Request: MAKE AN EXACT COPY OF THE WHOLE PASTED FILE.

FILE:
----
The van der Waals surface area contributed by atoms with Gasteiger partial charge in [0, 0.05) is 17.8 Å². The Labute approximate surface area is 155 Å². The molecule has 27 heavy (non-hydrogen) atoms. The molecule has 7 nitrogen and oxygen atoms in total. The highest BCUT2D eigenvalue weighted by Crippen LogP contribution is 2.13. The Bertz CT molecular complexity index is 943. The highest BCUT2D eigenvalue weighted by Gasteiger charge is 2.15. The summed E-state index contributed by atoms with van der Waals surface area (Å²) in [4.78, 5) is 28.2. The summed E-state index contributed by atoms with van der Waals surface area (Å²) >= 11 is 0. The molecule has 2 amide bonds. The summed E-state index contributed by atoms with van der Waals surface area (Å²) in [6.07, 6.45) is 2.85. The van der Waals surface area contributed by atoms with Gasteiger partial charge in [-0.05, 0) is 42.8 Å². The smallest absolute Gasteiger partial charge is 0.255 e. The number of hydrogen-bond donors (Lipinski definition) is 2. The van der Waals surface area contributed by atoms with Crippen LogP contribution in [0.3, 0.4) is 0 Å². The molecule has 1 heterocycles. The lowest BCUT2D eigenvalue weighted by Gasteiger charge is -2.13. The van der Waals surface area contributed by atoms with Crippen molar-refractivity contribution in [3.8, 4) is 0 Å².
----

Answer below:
The van der Waals surface area contributed by atoms with Gasteiger partial charge in [0, 0.05) is 17.8 Å². The Labute approximate surface area is 155 Å². The molecule has 27 heavy (non-hydrogen) atoms. The molecule has 7 nitrogen and oxygen atoms in total. The highest BCUT2D eigenvalue weighted by Crippen LogP contribution is 2.13. The Bertz CT molecular complexity index is 943. The highest BCUT2D eigenvalue weighted by Gasteiger charge is 2.15. The summed E-state index contributed by atoms with van der Waals surface area (Å²) in [4.78, 5) is 28.2. The summed E-state index contributed by atoms with van der Waals surface area (Å²) >= 11 is 0. The molecule has 2 amide bonds. The summed E-state index contributed by atoms with van der Waals surface area (Å²) in [6.07, 6.45) is 2.85. The van der Waals surface area contributed by atoms with Gasteiger partial charge in [-0.05, 0) is 42.8 Å². The smallest absolute Gasteiger partial charge is 0.255 e. The number of hydrogen-bond donors (Lipinski definition) is 2. The van der Waals surface area contributed by atoms with Crippen LogP contribution in [0.3, 0.4) is 0 Å². The molecule has 1 heterocycles. The lowest BCUT2D eigenvalue weighted by Gasteiger charge is -2.13. The van der Waals surface area contributed by atoms with Crippen molar-refractivity contribution in [3.8, 4) is 0 Å².